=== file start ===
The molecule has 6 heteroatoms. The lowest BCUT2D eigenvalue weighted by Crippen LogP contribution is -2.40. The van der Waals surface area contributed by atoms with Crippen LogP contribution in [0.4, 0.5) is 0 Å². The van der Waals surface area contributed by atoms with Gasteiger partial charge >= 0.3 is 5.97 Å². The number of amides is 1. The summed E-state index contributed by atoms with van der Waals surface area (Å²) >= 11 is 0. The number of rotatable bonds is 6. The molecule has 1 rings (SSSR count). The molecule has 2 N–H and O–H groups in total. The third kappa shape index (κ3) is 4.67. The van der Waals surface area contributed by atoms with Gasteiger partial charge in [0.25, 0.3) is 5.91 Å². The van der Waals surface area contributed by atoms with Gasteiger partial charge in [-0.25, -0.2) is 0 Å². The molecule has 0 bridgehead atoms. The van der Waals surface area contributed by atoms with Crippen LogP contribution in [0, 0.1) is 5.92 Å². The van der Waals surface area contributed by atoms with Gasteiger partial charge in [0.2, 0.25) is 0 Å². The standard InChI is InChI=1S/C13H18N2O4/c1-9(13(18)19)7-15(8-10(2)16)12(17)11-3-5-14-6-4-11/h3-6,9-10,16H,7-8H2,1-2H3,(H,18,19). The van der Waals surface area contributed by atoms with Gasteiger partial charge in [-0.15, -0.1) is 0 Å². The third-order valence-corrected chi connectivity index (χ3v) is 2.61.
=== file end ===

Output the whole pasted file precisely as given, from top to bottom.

The molecule has 6 heteroatoms. The lowest BCUT2D eigenvalue weighted by Crippen LogP contribution is -2.40. The van der Waals surface area contributed by atoms with Crippen LogP contribution in [0.4, 0.5) is 0 Å². The van der Waals surface area contributed by atoms with Gasteiger partial charge >= 0.3 is 5.97 Å². The number of amides is 1. The summed E-state index contributed by atoms with van der Waals surface area (Å²) >= 11 is 0. The number of rotatable bonds is 6. The molecule has 1 rings (SSSR count). The molecule has 2 N–H and O–H groups in total. The third kappa shape index (κ3) is 4.67. The van der Waals surface area contributed by atoms with Gasteiger partial charge in [0.25, 0.3) is 5.91 Å². The van der Waals surface area contributed by atoms with Gasteiger partial charge in [-0.25, -0.2) is 0 Å². The molecule has 0 bridgehead atoms. The van der Waals surface area contributed by atoms with Crippen LogP contribution in [0, 0.1) is 5.92 Å². The van der Waals surface area contributed by atoms with Gasteiger partial charge in [0.2, 0.25) is 0 Å². The standard InChI is InChI=1S/C13H18N2O4/c1-9(13(18)19)7-15(8-10(2)16)12(17)11-3-5-14-6-4-11/h3-6,9-10,16H,7-8H2,1-2H3,(H,18,19). The van der Waals surface area contributed by atoms with Gasteiger partial charge in [-0.15, -0.1) is 0 Å². The third-order valence-corrected chi connectivity index (χ3v) is 2.61.